“… a proven stimulus of innovation —  the meeting of unlike minds.”
Thomas Stewart, 2001

For the better part of twenty years, David Oliver and David Dickinson have had a major back-burner project, one that has the potential to change profoundly the way in which people manage and search for relevant information. When they were joined recently by systems alchemist David Alexander, that audacious ambition took on a new momentum.

David Dickinson
David Oliver
David Alexander

What it does

The i-Space Navigator helps people simplify and make-meaning from the overwhelming and complex array of information (health, social services, housing, finance, leisure etc), necessary to manage their lives. 

When people are able to effectively manage the interrelationship of information their health, well-being and overall quality of life is improved (salutogenesis).   

How it does this

It does this by visually arranging the references to different content sources, organising them them both manually and automatically, aligning with the  changing needs of each owner. This is achieved both manually and with the help of artificial intelligence.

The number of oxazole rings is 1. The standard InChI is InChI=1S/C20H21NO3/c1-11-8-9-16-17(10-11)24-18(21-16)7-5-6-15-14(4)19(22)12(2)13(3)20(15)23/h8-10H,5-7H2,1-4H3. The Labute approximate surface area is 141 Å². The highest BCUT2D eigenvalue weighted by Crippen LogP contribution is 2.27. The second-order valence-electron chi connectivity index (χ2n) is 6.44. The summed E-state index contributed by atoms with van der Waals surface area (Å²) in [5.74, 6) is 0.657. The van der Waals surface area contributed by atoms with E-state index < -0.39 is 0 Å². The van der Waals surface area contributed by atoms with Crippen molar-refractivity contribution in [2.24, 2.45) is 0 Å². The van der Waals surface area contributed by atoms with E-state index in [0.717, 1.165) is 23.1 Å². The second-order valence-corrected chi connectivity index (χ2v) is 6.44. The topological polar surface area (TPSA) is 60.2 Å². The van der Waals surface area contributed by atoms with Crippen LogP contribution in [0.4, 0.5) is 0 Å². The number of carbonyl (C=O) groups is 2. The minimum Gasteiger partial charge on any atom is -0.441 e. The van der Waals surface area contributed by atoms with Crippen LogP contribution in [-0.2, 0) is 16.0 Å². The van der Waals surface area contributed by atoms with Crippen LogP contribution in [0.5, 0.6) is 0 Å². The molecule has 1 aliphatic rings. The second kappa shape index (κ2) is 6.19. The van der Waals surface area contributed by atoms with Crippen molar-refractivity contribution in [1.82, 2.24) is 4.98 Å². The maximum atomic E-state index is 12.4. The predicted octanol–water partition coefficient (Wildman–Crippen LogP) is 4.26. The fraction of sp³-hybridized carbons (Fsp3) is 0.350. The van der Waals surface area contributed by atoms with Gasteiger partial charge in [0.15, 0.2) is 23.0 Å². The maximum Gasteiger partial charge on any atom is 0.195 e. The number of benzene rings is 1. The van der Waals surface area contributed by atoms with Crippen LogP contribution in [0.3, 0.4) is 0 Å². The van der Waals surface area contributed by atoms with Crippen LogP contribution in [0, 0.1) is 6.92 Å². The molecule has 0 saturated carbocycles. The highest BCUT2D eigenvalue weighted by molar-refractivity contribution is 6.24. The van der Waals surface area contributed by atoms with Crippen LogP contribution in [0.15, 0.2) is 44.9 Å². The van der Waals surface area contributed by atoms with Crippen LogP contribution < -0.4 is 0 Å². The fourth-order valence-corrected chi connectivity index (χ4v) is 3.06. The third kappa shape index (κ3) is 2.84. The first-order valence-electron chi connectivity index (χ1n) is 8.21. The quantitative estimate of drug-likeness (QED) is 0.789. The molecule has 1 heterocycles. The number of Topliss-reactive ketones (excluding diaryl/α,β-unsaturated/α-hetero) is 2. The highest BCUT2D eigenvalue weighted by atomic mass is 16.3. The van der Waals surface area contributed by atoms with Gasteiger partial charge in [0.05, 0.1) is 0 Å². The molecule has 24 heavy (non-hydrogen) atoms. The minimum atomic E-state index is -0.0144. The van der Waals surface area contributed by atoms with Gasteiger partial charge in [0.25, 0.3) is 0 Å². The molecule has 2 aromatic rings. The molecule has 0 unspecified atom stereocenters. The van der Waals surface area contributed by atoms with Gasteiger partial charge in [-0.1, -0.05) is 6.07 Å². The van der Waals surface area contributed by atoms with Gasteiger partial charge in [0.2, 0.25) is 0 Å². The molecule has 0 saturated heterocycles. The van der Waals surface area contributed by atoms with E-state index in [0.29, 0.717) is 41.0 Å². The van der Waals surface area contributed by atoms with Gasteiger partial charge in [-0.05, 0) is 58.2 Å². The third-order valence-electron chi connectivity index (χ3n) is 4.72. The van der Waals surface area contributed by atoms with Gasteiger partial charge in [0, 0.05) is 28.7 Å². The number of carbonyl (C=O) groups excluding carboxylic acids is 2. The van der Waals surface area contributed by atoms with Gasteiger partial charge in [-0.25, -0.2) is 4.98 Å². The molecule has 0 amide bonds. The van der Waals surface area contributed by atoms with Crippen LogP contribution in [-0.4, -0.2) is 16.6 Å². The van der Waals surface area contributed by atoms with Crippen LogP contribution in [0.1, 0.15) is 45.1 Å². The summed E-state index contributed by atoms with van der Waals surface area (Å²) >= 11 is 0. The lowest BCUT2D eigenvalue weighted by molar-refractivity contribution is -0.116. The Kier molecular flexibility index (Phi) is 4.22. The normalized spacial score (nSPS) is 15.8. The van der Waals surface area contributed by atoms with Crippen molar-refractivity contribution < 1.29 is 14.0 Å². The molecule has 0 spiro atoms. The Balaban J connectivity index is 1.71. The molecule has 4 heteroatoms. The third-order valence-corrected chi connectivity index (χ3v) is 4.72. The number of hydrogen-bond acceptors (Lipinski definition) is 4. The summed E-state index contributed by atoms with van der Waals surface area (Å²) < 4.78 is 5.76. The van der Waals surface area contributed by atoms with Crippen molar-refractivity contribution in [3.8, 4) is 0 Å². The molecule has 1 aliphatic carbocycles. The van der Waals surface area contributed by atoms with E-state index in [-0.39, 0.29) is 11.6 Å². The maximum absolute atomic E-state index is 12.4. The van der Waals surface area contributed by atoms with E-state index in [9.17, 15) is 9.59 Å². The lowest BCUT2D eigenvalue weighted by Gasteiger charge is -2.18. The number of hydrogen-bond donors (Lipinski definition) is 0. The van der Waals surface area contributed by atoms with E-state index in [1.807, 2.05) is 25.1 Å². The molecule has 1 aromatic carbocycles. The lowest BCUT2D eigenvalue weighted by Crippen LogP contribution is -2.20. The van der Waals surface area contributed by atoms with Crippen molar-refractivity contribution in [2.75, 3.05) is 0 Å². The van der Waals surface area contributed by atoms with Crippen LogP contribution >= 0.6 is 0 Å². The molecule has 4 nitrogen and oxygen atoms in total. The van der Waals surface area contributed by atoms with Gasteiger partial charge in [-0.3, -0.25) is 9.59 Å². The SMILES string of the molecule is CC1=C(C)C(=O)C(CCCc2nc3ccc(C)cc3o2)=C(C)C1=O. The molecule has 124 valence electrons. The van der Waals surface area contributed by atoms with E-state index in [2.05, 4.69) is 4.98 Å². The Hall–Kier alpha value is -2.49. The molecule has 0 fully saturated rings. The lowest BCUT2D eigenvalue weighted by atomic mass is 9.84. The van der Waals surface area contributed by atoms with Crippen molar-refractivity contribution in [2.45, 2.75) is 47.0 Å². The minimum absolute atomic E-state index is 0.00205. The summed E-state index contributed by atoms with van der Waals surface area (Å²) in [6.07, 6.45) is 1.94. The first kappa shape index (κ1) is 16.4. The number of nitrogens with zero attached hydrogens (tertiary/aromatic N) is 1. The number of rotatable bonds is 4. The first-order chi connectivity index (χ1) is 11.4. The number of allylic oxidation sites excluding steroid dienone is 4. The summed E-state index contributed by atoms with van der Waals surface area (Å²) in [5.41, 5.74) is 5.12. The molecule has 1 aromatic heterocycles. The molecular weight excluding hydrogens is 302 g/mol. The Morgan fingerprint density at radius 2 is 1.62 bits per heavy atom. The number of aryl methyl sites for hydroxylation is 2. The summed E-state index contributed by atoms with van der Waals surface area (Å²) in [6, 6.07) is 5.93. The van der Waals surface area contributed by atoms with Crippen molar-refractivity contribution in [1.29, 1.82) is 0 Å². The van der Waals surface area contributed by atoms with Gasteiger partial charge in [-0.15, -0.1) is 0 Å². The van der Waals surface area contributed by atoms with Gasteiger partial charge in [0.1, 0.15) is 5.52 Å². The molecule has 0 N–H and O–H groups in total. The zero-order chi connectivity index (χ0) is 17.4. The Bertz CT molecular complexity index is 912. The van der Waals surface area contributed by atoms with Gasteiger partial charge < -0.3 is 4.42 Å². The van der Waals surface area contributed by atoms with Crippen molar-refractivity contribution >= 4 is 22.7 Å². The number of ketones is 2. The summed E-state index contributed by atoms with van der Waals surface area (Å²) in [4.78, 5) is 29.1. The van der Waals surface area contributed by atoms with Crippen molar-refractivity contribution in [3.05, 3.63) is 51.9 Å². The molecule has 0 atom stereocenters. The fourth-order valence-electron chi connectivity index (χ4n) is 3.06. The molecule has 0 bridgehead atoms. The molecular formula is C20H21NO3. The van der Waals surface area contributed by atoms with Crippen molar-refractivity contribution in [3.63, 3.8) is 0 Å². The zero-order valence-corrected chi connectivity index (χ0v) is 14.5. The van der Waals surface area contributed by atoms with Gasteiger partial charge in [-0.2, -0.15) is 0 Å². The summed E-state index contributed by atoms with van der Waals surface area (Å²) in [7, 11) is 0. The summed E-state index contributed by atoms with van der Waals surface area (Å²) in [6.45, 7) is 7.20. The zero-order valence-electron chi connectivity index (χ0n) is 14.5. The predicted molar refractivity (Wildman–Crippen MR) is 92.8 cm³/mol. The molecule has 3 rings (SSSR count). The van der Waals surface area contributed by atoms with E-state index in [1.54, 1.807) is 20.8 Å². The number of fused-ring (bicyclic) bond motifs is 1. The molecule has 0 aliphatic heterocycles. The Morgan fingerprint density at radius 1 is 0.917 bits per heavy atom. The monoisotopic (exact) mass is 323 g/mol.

This device-neutral application provides each user with an independent experience layer, arranging the pointers to where the relevant information can be found, organising and accessing them both manually and automatically with artificial intelligence. 

With no more than twelve items of information on screen at any one time, the navigational archetype enables just short of three million information references, navigating to the selected on in just five steps. This massive capacity affords huge redundancy, meaning that navigation to content sources can be replicated and categorised many times over, providing a highly intuitive and personal information management experience.

It is supported by a personal transferable permissions management system and secure personal information space.

i-Space Navigator Charter

As the Charter for the i-Space Navigator demonstrates, this is not a typical commercial project. We believe that the future of information sharing in the public sector will be through organisations or intermediary agencies preparing data for people in the way that they each need to receive it. Therefore the costs of providing each person with the i-Space Navigator freely would be borne by the information provider.